Given the insanity of Assad’s supposed chemical attack on women and children at a point in the Syrian civil war at which the government is clearly defeating the opposition, the main point in providing evidence for a US and British-led coalition of the willing to intervene militarily should be the establishment of whether or not the Assad regime was actually responsible for the attack, rather than evidence that a chemical attack did indeed occur. As of September 1, 2013, no evidence of the Assad regime’s guilt has been put forward, only evidence that a chemical attack occurred. The best arguments for strikes on Syria so far hinge on the frail logic that an atrocity occurred, and we know Assad is bad, so it must be him. Therefore there is no need to consider the possibility that it was conducted by the party with the most to gain by a chemical attack – the opposition.
However, in the world of political doublespeak, this matters very little when “activists say,” Leftists feel the need to “do something,” and neocons remain neoconnish.
UK Foreign Secretary William Hague set the propaganda tone early with cries of “conspiracy theory,” and “vanishingly small” chances.
From the BBC, Aug. 23, 2013:
UK Foreign Secretary William Hague: “It seems the Assad regime has something to hide”
“I know that some people in the world would like to say that this is some kind of conspiracy brought about by the opposition in Syria,” said Mr Hague.
“I think the chances of that are vanishingly small and so we do believe that this is a chemical attack by the Assad regime.”
It was “not something that a humane or civilised world can ignore”.
“Any option that complies with international law and could save innocent lives, we have to be open to those options,” he said, but added any decisions would come later and he would not speculate about them.
He added: “This is what we are focused on and we are working with countries all over the world to try to bring this about and to try to establish the truth to the satisfaction of the world about what is clearly a terrible atrocity.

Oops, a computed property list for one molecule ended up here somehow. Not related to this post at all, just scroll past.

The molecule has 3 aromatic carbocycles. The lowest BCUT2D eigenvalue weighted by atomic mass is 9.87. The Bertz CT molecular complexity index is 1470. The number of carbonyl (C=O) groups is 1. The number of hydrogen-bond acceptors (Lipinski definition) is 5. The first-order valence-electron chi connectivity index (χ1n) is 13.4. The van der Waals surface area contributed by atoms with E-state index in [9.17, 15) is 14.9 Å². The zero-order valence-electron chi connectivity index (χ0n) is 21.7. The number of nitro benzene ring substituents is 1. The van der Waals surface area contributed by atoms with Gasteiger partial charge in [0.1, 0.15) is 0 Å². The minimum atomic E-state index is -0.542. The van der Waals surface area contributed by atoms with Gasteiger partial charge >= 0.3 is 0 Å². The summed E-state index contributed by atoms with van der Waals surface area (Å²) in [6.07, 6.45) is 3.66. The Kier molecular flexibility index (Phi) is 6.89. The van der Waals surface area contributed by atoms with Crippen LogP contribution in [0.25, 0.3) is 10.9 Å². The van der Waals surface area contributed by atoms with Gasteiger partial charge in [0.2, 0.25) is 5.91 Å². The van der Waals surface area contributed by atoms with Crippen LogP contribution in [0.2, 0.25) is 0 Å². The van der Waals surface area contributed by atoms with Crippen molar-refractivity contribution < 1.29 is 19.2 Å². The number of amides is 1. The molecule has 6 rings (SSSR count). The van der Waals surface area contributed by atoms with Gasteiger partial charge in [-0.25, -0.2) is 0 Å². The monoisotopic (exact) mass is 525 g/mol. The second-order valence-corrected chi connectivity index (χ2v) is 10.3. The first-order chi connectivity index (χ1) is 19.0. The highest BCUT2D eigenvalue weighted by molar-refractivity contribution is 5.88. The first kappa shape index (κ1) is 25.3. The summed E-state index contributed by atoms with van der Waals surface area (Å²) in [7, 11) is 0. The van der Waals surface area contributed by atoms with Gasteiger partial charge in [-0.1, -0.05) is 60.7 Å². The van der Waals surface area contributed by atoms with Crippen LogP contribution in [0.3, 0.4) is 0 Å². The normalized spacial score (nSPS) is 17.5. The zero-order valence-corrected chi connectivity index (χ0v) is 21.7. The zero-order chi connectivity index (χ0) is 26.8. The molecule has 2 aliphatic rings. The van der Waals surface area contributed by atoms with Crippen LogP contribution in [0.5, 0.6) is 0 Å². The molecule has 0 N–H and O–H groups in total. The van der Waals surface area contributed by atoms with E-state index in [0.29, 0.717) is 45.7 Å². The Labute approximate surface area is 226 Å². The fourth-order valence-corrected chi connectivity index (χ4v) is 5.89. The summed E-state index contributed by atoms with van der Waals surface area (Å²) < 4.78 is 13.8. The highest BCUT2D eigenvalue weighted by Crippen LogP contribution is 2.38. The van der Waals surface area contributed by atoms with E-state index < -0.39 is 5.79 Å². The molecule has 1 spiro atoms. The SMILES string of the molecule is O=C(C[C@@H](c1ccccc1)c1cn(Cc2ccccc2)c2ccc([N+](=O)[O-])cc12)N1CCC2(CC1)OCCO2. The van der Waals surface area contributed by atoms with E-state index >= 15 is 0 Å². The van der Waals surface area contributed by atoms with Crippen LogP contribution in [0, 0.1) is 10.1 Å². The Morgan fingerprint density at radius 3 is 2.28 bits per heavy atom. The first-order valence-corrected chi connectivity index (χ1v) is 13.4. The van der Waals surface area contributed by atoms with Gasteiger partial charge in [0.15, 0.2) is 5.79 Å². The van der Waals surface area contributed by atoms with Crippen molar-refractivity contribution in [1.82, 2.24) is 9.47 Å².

“The only possible explanation of what we have been able to see is that it was a chemical attack and clearly many, many hundreds of people have been killed, some of the estimates are well over 1,000.
“There is no other plausible explanation for casualties so intense in such a small area on this scale.”
But “plausible explanations” aren’t called for here, evidence is! It is doubtful that the British or the American people want to start a new war based on plausible explanations.
The White House was also convinced of the “undeniable” use of chemical weapons, while convictions regarding the guilty party were more in the “very little doubt” range.
Press Secretary Jay Carney reiterated that the U.S. has “very little doubt” that Assad is “culpable” in the “undeniable” use of chemical weapons in Syria, and that the intelligence community has additional information on the chemical weapons attacks, to be released in the coming days. he added that it was “profoundly in the interest of the US and the international community that that violation of an international norm be responded to.”
John Kerry also states that the evidence of an attack is “undeniable,” and promptly labels such denial as “morally suspect,” while failing to mention any evidence, yet again, of who was responsible.
Russian president Vladimir Putin told UK prime minister David Cameron that Moscow did not have evidence of whether a chemical weapons attack had taken place or who was responsible. In his speech, John Kerry described such denial as morally suspect. Evidence of chemical weapons use “is undeniable,” Kerry said.
Reports from Syria of chemical warfare “should shock the conscience of the world,” Kerry said, adding that the indiscriminate slaughter of women and children carried out by the Assad regime constitutes a “moral obscenity.”
Echoing William Hague nearly word for word, Kerry said:
that the Obama administration is “all but certain” that the Syrian government used chemical weapons to attack innocent civilians.
The immorality of using chemical weapons is clear, but the logic becomes strained when it finally comes to the question of who did it:
Kerry said the White House has “additional information” about this attack that is being compiled and reviewed by the administration and will be released in the days ahead.
“While investigators are gathering additional information on the ground, our understanding of what has already happened in Syria is grounded in facts, informed by conscious and guided by common sense,” Sec. Kerry said. “The reported number of victims, the reported symptoms of those who were killed or injured, the first hand accounts from the humanitarian organizations on the ground . . . these all strongly indicate that everything these images are already screaming at us are real: that chemical weapons were used in Syria.”
“Moreover, we know that the Syrian regime maintains custody of these weapons,” Kerry added.
This, in essence, is the argument, the only argument thus far provided, that Assad is guilty. “Chemical weapons were used,” and the Syrian regime has them.